If you’re a semi-regular reader of my blog, by now you’re aware of my fondness of the hip-hop. So it shouldn’t come as a surprise I was intrigued with what I thought was a version of Gnarls Barkley‘s Crazy featuring the Raconteurs (whose site, BTW, will give pre-web internet users a blast from the past).
I was wrong. What I got was entirely unexpected and utterly exciting: a music mashup.
Up until then I was dutifully cognizant of mashups of the Web 2.0 kind, such as using Google Maps to locate which alcohol residential treatment program Mel Gibson is holed up in at any given moment. But how would one “mashup” music?
Easy–strip the vocals from one song and lay it over the tracks of another. Or get several vocals and several tracks and splice it all together. Take Beyonce’s vocals from Bootylicious and Stevie Wonder’s music from Superstition, add a touch of Peter Gabriel’s Sledgehammer and presto–the world can now download Bootystition to its aural content.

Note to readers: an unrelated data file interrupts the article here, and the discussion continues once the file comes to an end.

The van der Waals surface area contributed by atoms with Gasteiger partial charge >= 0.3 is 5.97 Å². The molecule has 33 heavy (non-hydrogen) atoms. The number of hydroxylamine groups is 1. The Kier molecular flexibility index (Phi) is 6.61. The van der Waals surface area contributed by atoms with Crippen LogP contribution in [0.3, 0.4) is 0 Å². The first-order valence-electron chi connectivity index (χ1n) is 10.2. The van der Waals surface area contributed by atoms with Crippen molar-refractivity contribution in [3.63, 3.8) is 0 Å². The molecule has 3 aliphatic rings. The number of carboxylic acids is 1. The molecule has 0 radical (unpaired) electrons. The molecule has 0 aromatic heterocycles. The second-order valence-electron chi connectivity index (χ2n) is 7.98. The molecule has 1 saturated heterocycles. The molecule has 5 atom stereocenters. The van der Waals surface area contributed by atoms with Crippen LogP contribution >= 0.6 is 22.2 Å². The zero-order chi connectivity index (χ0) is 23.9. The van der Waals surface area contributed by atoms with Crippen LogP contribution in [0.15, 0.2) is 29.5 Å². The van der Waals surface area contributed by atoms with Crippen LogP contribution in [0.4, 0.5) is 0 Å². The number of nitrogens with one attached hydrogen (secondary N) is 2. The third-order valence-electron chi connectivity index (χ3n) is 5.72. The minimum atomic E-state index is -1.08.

So as I was blissfully listening to dINbOT’s Beastie Bop (Beastie Boys + Ramones) and PartyBen’s Boulevard of Broken Songs (Green Day + Oasis + Aerosmith + Travis + Eminem), one insistent thought kept pushing through the bass lines:
If copyright isn’t dead, it’s definitely on life-support. And it ain’t going to get any better.
Why? That’s for next time….
What I’m Reading: Jonathan Strange & Mr. Norrell by Susanna Clarke. Because I thought I’d be kooky by actually reading fiction written within the past twenty years.